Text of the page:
“I’ve never been strongly partisan driven because, like anything else, the thing I reach to and kind of I measure everything I do by, is how are those most affected by whatever we’re dealing with affected by how you’re going about it. Do they have a voice?” Mallott said.
Mallot is Tlingit, born and raised in Yakutat. He’s been involved in Alaska business for most of his life. The list is long including working as the CEO of the Sealaska Corporation for 10 years, the CEO of First Alaskans Institute, the director of a few banks, the mayor of Juneau and participating on many corporate boards. He was inducted into the Alaska Business Hall of Fame this year.
“It’s ultimately being able to say to people that I’m a fair person, I will not make irresponsible judgements,” Mallott said. “I understand your circumstance and I want to talk to you about it.”
Carol Brown is an attorney and tribal advocate for the regional non-profit, the Association of Village Council Presidents. She asked Mallott about the state recognizing tribal sovereignty and working with tribal courts.
“So that the tribes can handle the situations locally instead of having to outsource,” Brown said. “What are your thoughts on that?”
Mallott said he agreed “completely”. He told her that all levels of governance available to Alaskans should be utilized.
“I just think the State is missing an incredible opportunity, not just to have a meaningful governance structure that is close to people and is respected by them, but by not recognizing tribes it also continues to keep a divide between us as Alaskans that needs to be done away with,” Mallott said.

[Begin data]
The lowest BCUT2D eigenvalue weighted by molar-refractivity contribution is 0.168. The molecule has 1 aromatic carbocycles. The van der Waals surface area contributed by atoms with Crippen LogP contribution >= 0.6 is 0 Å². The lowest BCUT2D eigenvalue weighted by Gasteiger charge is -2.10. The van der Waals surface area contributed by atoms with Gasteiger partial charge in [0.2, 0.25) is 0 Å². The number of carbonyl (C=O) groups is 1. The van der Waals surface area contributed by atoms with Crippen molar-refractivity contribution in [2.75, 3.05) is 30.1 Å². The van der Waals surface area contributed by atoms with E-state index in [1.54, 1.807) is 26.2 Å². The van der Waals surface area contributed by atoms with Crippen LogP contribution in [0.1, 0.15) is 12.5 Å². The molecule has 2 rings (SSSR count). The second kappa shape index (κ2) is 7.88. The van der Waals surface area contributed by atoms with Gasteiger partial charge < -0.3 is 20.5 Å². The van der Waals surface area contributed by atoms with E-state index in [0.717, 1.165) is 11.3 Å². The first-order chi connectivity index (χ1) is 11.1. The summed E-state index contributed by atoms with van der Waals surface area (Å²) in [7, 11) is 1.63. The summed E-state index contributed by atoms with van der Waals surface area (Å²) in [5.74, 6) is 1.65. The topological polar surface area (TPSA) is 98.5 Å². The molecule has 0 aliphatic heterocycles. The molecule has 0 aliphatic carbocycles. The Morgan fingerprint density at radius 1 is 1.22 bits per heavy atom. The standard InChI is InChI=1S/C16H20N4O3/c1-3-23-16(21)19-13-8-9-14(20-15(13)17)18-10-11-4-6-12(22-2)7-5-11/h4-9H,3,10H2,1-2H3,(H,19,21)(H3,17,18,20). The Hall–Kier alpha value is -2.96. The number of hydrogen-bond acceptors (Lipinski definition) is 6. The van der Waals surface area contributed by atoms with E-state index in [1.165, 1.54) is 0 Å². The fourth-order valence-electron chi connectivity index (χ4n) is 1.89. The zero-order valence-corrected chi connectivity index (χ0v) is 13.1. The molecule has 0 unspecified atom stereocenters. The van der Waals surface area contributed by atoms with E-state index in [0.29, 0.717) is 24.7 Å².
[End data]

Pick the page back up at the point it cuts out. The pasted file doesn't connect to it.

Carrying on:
As for the state’s new oil tax structure, Mallot said he would be voting to repeal it. He says the current one and the old one have not worked. Neither has had enough support from Alaskans.
“Many, many Alaskans feel left out of the discussion, of the process,” Mallott said.
When asked how he will get votes from non-Democrats on the road system, he said he believes that people all over the state have similar concerns about future.
“There isn’t anyone I won’t talk to. There isn’t anyone that I don’t think I can’t talk to,” Mallott said. “There isn’t anyone in Alaska that I think doesn’t want good, even if just for their families, even if just for themselves. Certainly, we’re driven by, every single one of us, by economic need for jobs and so forth but I also believe that in every single one of us there are bigger impulses, to be good people. Some people tell me that’s Kumbaya on my part, but it’s a value that I live by and I always will.”